I continue to receive feedback challenging my contention that unresolved anger leads to anxiety and is at the root of depression—the home-grown kind, not the biologically determined. I must admit that some clients seem to be in denial and getting in touch with their anger is not an easy task. I remember one client whose anxiety was set in motion by excessive stress.
Colleen was a dignified 52-year-old music teacher referred to psychotherapy by her attorney. She suffered from what she believed was posttraumatic stress. Her stress began, she said, six years earlier, when she was accosted by security people at an upscale chain department store. She had been shopping, placing items from various areas into a large plastic bag. When she got onto an elevator, she noticed two women and a uniformed guard get on with her. She remembers that she smiled and said hello. They in turn, grabbed her bag, placed her hands behind her back, and handcuffed her. She remembers one woman telling the other woman, “That’s how it’s done.”
Colleen was taken to the top floor, her clothing searched, while all the time she asked, what was going on? The response was that she knew perfectly well that she had been shoplifting. Colleen was stunned. She tried to explain that she was simply headed to another floor to pick up several more items before checking out, but no one listened, except to say that if, in fact, this was Colleen’s first offense, she should plead guilty under the Accelerated Rehabilitation Disposition (ARD) program. They shoved a pen in her hand, pointed to a paper proclaiming her guilt, and told her to sign if she knew what was good for her.
From early childhood, Colleen never questioned authority. A devout Roman Catholic of Irish decent, she remembered singing in the Church choir, her graduation from Catholic High, her magnificent, ostentatious wedding, and her complete happiness and peace of mind until the birth of her first child, who was born severely retarded. Colleen had asked, “Why, why me, Lord?” The child died and Colleen grieved and mourned, until one day she gathered her nerve and visited a home for the mentally handicapped. She made contact with several children by playing the piano and singing lullabies. The staff was quick to notice that the children enjoyed their interaction with Colleen, and asked her if she would be willing to come back. Colleen accepted a volunteer position for over 17 years.
When accused of shoplifting and starting to sign the confession, something told her to stop. Since she had always done what she was told to do. She was terribly conflicted and began to cry. The police arrived and escorted Colleen, in handcuffs again, to the police station where she was fingerprinted, photographed, and placed in a cell. After several hours, she was allowed one telephone call. She called her husband, who found an attorney, and Colleen was released the next morning, on bail.
Colleen, in spite of her arrest, was not angry. Everyone was entitled to make mistakes. But the security people at the department store refused to drop the charges. Colleen still was not particularly upset because she knew, in her heart, that she was innocent. The department store attorneys attacked Colleen before the jury by saying, “Don’t let this proud little old lady fool you folks…” Still, Colleen was not upset. She knew that justice would prevail. That is, until she heard the verdict, “Guilty as charged.”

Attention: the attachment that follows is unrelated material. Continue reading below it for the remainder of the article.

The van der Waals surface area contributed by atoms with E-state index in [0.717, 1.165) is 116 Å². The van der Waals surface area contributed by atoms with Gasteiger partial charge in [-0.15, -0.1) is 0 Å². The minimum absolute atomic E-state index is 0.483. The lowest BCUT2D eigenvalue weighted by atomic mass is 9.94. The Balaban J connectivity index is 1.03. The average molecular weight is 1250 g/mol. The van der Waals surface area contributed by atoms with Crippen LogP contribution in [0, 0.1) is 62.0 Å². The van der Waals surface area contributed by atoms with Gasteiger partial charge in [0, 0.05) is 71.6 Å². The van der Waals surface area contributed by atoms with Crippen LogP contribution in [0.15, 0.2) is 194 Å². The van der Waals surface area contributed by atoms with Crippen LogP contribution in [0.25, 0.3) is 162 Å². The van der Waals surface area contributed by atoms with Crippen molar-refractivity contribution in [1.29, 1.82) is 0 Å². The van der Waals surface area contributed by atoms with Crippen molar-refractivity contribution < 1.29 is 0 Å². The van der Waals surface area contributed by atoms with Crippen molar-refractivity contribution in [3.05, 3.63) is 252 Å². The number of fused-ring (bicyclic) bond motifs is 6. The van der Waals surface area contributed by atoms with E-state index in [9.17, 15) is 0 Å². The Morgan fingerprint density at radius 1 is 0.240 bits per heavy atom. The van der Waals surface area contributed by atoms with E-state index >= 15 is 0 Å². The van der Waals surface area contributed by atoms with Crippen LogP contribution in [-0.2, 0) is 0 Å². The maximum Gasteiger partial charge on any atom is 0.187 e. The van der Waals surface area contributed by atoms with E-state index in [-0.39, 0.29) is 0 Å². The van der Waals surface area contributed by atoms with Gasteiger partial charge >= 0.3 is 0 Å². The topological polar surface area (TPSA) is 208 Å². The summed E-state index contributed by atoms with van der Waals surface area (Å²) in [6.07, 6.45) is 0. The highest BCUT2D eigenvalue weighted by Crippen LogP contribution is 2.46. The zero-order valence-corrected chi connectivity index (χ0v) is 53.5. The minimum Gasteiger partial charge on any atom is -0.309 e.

The judge presiding over the case, however, believed Colleen was innocent, and in an unprecedented ruling, overturned the jury’s verdict.
Colleen’s picture hit the front page of her neighborhood weekly, “Not guilty of shoplifting.” Yet, members of her Church shunned her. While tending her flower garden, her next door neighbor yelled, “Don’t stand so close to my property, you thief!” Everyone, it seemed, except her husband and the staff at the home for the handicapped, believed she was guilty. Why else, they thought, would a reputable department store’s security people and attorneys have gone to so much trouble?
Colleen’s husband retained an attorney who believed Colleen had grounds for a suit against the department store. Each time, over the last six years, the case came up on the docket, the department store attorneys continued to get an extension. Colleen said she couldn’t care less about the dollar damages, that she only wanted an apology. She wanted her reputation back. At the same time, Colleen sobbed uncontrollably and asked, “Why, why me, Lord?”
I suggested that Colleen refused to accept her vincibility. She believed she had a privileged status of sorts for having always upheld authority, both sacred and secular. Her protection by the one, however, was unrelated to her victimization by the other. Her trust in the one unrelated to her doubts of the other. It was possible to conform to sacred authority and yet rebel against secular authority. Yes, to rebel invites retaliation. But, what more could they do to destroy a person’s reputation? To turn the other cheek was one thing, but “kiss-ass” compliance was quite another. Colleen sat upright, her face reddened, her eyes blazed, and she shot back, “You bastard!”
At the next session, Colleen thanked me for helping her get her in touch with her anger. Yes, she was furious at the department store’s CEO for not apologizing. Yes, she wanted to even the score. She visualized seeing the store burning up in flames, and then seeing the store going broke. Yes, she hated the slick store attorneys, who relentlessly undermined her character. She hated the security woman in charge who was showing off to the other woman. Yes, she hated being photographed, fingerprinted and thrown into a cell like a common criminal. And yes, she was no longer going to kiss-ass comply with secular authority.